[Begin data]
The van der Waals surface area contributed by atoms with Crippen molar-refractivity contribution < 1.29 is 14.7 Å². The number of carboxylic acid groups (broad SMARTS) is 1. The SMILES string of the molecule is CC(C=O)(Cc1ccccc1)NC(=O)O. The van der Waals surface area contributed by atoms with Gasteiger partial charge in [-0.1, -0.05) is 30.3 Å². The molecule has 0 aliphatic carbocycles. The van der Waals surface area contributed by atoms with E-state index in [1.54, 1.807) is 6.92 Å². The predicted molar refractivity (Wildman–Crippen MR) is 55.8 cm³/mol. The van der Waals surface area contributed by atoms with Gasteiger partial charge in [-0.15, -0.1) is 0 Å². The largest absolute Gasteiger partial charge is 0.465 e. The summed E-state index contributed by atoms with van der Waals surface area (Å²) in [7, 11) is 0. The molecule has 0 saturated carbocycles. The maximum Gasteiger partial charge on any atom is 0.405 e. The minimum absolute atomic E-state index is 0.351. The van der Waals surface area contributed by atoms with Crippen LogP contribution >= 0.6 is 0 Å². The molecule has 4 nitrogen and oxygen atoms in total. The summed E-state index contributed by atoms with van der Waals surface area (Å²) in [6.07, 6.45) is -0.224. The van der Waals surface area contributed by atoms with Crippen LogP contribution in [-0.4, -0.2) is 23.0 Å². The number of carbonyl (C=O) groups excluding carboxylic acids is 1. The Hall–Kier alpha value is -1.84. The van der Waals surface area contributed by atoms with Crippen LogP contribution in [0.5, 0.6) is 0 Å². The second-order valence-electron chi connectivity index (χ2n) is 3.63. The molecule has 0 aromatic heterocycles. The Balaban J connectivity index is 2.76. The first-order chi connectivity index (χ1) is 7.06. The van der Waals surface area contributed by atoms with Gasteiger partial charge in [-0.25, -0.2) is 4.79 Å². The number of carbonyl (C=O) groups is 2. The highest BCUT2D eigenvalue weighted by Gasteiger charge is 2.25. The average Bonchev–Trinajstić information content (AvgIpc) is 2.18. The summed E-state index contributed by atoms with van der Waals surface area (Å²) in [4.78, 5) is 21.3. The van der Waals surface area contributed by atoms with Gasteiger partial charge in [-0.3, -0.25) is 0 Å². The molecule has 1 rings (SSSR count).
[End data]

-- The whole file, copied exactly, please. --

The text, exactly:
The van der Waals surface area contributed by atoms with Crippen molar-refractivity contribution < 1.29 is 14.7 Å². The number of carboxylic acid groups (broad SMARTS) is 1. The SMILES string of the molecule is CC(C=O)(Cc1ccccc1)NC(=O)O. The van der Waals surface area contributed by atoms with Gasteiger partial charge in [-0.1, -0.05) is 30.3 Å². The molecule has 0 aliphatic carbocycles. The van der Waals surface area contributed by atoms with E-state index in [1.54, 1.807) is 6.92 Å². The predicted molar refractivity (Wildman–Crippen MR) is 55.8 cm³/mol. The van der Waals surface area contributed by atoms with Gasteiger partial charge in [-0.15, -0.1) is 0 Å². The largest absolute Gasteiger partial charge is 0.465 e. The summed E-state index contributed by atoms with van der Waals surface area (Å²) in [7, 11) is 0. The molecule has 0 saturated carbocycles. The maximum Gasteiger partial charge on any atom is 0.405 e. The minimum absolute atomic E-state index is 0.351. The van der Waals surface area contributed by atoms with Crippen LogP contribution >= 0.6 is 0 Å². The molecule has 4 nitrogen and oxygen atoms in total. The summed E-state index contributed by atoms with van der Waals surface area (Å²) in [6.07, 6.45) is -0.224. The van der Waals surface area contributed by atoms with Crippen LogP contribution in [-0.4, -0.2) is 23.0 Å². The number of carbonyl (C=O) groups excluding carboxylic acids is 1. The Hall–Kier alpha value is -1.84. The van der Waals surface area contributed by atoms with Crippen LogP contribution in [0.5, 0.6) is 0 Å². The second-order valence-electron chi connectivity index (χ2n) is 3.63. The molecule has 0 aromatic heterocycles. The Balaban J connectivity index is 2.76. The first-order chi connectivity index (χ1) is 7.06. The van der Waals surface area contributed by atoms with Gasteiger partial charge in [-0.25, -0.2) is 4.79 Å². The number of carbonyl (C=O) groups is 2. The highest BCUT2D eigenvalue weighted by Gasteiger charge is 2.25. The average Bonchev–Trinajstić information content (AvgIpc) is 2.18. The summed E-state index contributed by atoms with van der Waals surface area (Å²) in [4.78, 5) is 21.3. The van der Waals surface area contributed by atoms with Gasteiger partial charge in [-0.3, -0.25) is 0 Å². The molecule has 1 rings (SSSR count).